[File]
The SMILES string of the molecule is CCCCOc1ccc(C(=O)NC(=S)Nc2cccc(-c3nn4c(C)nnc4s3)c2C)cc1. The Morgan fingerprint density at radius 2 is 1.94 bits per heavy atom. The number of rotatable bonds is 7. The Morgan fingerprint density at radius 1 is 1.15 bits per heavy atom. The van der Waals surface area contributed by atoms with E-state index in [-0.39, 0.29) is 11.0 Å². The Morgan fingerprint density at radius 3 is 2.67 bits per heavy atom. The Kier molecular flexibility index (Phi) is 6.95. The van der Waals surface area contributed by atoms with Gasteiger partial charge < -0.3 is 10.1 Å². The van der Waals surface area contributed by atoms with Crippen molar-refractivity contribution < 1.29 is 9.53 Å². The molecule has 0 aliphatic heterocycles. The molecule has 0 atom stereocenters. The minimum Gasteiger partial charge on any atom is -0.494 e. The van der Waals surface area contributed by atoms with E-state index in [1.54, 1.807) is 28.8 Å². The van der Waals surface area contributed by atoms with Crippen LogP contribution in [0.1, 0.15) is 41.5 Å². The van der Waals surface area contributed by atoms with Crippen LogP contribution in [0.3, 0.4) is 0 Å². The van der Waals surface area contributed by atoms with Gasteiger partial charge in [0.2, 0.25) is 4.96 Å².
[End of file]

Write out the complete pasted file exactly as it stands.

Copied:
The SMILES string of the molecule is CCCCOc1ccc(C(=O)NC(=S)Nc2cccc(-c3nn4c(C)nnc4s3)c2C)cc1. The Morgan fingerprint density at radius 2 is 1.94 bits per heavy atom. The number of rotatable bonds is 7. The Morgan fingerprint density at radius 1 is 1.15 bits per heavy atom. The van der Waals surface area contributed by atoms with E-state index in [-0.39, 0.29) is 11.0 Å². The Morgan fingerprint density at radius 3 is 2.67 bits per heavy atom. The Kier molecular flexibility index (Phi) is 6.95. The van der Waals surface area contributed by atoms with Gasteiger partial charge < -0.3 is 10.1 Å². The van der Waals surface area contributed by atoms with Crippen molar-refractivity contribution < 1.29 is 9.53 Å². The molecule has 0 aliphatic heterocycles. The molecule has 0 atom stereocenters. The minimum Gasteiger partial charge on any atom is -0.494 e. The van der Waals surface area contributed by atoms with E-state index in [1.54, 1.807) is 28.8 Å². The van der Waals surface area contributed by atoms with Crippen LogP contribution in [0.1, 0.15) is 41.5 Å². The van der Waals surface area contributed by atoms with Crippen LogP contribution in [0.3, 0.4) is 0 Å². The van der Waals surface area contributed by atoms with Gasteiger partial charge in [0.2, 0.25) is 4.96 Å².